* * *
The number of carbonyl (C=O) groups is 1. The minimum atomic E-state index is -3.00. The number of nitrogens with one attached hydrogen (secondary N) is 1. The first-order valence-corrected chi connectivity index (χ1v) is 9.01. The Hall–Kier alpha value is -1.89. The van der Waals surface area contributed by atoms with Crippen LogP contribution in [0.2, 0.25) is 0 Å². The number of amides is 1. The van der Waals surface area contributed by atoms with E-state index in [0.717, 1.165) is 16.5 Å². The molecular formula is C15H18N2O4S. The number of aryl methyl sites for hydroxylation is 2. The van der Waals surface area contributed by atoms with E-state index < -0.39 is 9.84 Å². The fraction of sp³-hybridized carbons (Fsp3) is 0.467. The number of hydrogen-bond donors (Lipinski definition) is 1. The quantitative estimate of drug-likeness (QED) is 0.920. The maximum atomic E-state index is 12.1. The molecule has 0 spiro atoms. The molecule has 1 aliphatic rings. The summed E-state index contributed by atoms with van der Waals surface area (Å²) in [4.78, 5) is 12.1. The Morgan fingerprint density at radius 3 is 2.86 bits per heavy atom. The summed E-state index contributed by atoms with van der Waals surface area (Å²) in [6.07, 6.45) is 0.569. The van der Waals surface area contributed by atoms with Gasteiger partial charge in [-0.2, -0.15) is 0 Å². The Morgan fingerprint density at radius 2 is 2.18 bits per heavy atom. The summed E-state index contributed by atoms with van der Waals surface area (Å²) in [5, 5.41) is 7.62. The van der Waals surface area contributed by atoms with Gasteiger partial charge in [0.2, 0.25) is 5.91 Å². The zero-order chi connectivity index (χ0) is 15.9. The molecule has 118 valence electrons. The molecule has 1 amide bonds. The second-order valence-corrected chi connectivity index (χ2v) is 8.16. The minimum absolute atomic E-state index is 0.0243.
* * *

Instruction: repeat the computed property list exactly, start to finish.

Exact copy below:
The number of carbonyl (C=O) groups is 1. The minimum atomic E-state index is -3.00. The number of nitrogens with one attached hydrogen (secondary N) is 1. The first-order valence-corrected chi connectivity index (χ1v) is 9.01. The Hall–Kier alpha value is -1.89. The van der Waals surface area contributed by atoms with Crippen LogP contribution in [0.2, 0.25) is 0 Å². The number of amides is 1. The van der Waals surface area contributed by atoms with E-state index in [0.717, 1.165) is 16.5 Å². The molecular formula is C15H18N2O4S. The number of aryl methyl sites for hydroxylation is 2. The van der Waals surface area contributed by atoms with E-state index < -0.39 is 9.84 Å². The fraction of sp³-hybridized carbons (Fsp3) is 0.467. The number of hydrogen-bond donors (Lipinski definition) is 1. The quantitative estimate of drug-likeness (QED) is 0.920. The maximum atomic E-state index is 12.1. The molecule has 0 spiro atoms. The molecule has 1 aliphatic rings. The summed E-state index contributed by atoms with van der Waals surface area (Å²) in [4.78, 5) is 12.1. The Morgan fingerprint density at radius 3 is 2.86 bits per heavy atom. The summed E-state index contributed by atoms with van der Waals surface area (Å²) in [6.07, 6.45) is 0.569. The van der Waals surface area contributed by atoms with Gasteiger partial charge in [-0.2, -0.15) is 0 Å². The Morgan fingerprint density at radius 2 is 2.18 bits per heavy atom. The summed E-state index contributed by atoms with van der Waals surface area (Å²) in [5, 5.41) is 7.62. The van der Waals surface area contributed by atoms with Gasteiger partial charge in [0.2, 0.25) is 5.91 Å². The zero-order chi connectivity index (χ0) is 15.9. The molecule has 118 valence electrons. The molecule has 1 amide bonds. The second-order valence-corrected chi connectivity index (χ2v) is 8.16. The minimum absolute atomic E-state index is 0.0243.